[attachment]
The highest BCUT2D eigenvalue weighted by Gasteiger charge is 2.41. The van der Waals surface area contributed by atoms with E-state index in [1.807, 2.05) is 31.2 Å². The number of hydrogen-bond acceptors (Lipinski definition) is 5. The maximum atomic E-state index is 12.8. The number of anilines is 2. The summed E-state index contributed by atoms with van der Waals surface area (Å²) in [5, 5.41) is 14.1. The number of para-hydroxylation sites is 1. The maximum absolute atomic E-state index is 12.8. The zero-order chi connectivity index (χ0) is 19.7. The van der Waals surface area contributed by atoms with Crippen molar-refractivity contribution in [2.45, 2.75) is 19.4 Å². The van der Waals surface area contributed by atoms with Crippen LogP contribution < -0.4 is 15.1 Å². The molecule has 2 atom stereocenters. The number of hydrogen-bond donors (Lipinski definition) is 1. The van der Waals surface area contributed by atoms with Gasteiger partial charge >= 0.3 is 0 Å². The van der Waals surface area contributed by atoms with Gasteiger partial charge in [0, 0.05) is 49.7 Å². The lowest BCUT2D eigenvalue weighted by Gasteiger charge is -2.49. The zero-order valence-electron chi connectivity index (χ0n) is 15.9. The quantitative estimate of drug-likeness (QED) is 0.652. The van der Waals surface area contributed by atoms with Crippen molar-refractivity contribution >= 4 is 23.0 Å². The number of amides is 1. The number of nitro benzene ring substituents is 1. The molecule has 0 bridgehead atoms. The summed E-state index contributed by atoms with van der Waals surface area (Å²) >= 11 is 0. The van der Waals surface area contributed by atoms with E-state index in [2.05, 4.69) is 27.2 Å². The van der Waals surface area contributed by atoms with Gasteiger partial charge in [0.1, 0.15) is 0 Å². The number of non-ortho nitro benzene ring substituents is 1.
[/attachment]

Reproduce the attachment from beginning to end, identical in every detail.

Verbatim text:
The highest BCUT2D eigenvalue weighted by Gasteiger charge is 2.41. The van der Waals surface area contributed by atoms with E-state index in [1.807, 2.05) is 31.2 Å². The number of hydrogen-bond acceptors (Lipinski definition) is 5. The maximum atomic E-state index is 12.8. The number of anilines is 2. The summed E-state index contributed by atoms with van der Waals surface area (Å²) in [5, 5.41) is 14.1. The number of para-hydroxylation sites is 1. The maximum absolute atomic E-state index is 12.8. The zero-order chi connectivity index (χ0) is 19.7. The van der Waals surface area contributed by atoms with Crippen molar-refractivity contribution in [2.45, 2.75) is 19.4 Å². The van der Waals surface area contributed by atoms with Crippen LogP contribution < -0.4 is 15.1 Å². The molecule has 2 atom stereocenters. The number of hydrogen-bond donors (Lipinski definition) is 1. The van der Waals surface area contributed by atoms with Gasteiger partial charge >= 0.3 is 0 Å². The van der Waals surface area contributed by atoms with Gasteiger partial charge in [0, 0.05) is 49.7 Å². The lowest BCUT2D eigenvalue weighted by Gasteiger charge is -2.49. The zero-order valence-electron chi connectivity index (χ0n) is 15.9. The quantitative estimate of drug-likeness (QED) is 0.652. The van der Waals surface area contributed by atoms with Crippen molar-refractivity contribution >= 4 is 23.0 Å². The number of amides is 1. The number of nitro benzene ring substituents is 1. The molecule has 0 bridgehead atoms. The summed E-state index contributed by atoms with van der Waals surface area (Å²) >= 11 is 0. The van der Waals surface area contributed by atoms with E-state index in [2.05, 4.69) is 27.2 Å². The van der Waals surface area contributed by atoms with Gasteiger partial charge in [0.1, 0.15) is 0 Å². The number of non-ortho nitro benzene ring substituents is 1.